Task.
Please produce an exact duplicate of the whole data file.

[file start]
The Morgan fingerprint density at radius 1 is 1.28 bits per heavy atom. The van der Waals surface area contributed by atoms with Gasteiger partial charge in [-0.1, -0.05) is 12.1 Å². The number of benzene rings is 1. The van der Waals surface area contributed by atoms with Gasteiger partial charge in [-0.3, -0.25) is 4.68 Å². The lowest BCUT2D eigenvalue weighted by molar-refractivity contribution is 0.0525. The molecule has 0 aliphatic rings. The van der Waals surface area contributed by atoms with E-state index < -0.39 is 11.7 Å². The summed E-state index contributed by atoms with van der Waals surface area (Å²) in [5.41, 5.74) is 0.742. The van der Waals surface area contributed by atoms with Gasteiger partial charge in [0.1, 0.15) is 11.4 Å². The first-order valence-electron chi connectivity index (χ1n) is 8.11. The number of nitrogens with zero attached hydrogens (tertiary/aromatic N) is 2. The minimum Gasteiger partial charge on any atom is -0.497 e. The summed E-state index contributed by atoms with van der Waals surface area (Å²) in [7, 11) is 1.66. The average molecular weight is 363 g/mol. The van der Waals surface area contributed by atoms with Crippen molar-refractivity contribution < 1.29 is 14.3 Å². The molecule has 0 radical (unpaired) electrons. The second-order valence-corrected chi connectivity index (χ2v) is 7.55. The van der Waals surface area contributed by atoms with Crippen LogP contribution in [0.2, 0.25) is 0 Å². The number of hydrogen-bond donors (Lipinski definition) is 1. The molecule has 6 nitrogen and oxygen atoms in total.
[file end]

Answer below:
The Morgan fingerprint density at radius 1 is 1.28 bits per heavy atom. The van der Waals surface area contributed by atoms with Gasteiger partial charge in [-0.1, -0.05) is 12.1 Å². The number of benzene rings is 1. The van der Waals surface area contributed by atoms with Gasteiger partial charge in [-0.3, -0.25) is 4.68 Å². The lowest BCUT2D eigenvalue weighted by molar-refractivity contribution is 0.0525. The molecule has 0 aliphatic rings. The van der Waals surface area contributed by atoms with E-state index < -0.39 is 11.7 Å². The summed E-state index contributed by atoms with van der Waals surface area (Å²) in [5.41, 5.74) is 0.742. The van der Waals surface area contributed by atoms with Gasteiger partial charge in [0.1, 0.15) is 11.4 Å². The first-order valence-electron chi connectivity index (χ1n) is 8.11. The number of nitrogens with zero attached hydrogens (tertiary/aromatic N) is 2. The minimum Gasteiger partial charge on any atom is -0.497 e. The summed E-state index contributed by atoms with van der Waals surface area (Å²) in [7, 11) is 1.66. The average molecular weight is 363 g/mol. The van der Waals surface area contributed by atoms with Crippen molar-refractivity contribution < 1.29 is 14.3 Å². The molecule has 0 radical (unpaired) electrons. The second-order valence-corrected chi connectivity index (χ2v) is 7.55. The van der Waals surface area contributed by atoms with Crippen LogP contribution in [0.2, 0.25) is 0 Å². The number of hydrogen-bond donors (Lipinski definition) is 1. The molecule has 6 nitrogen and oxygen atoms in total.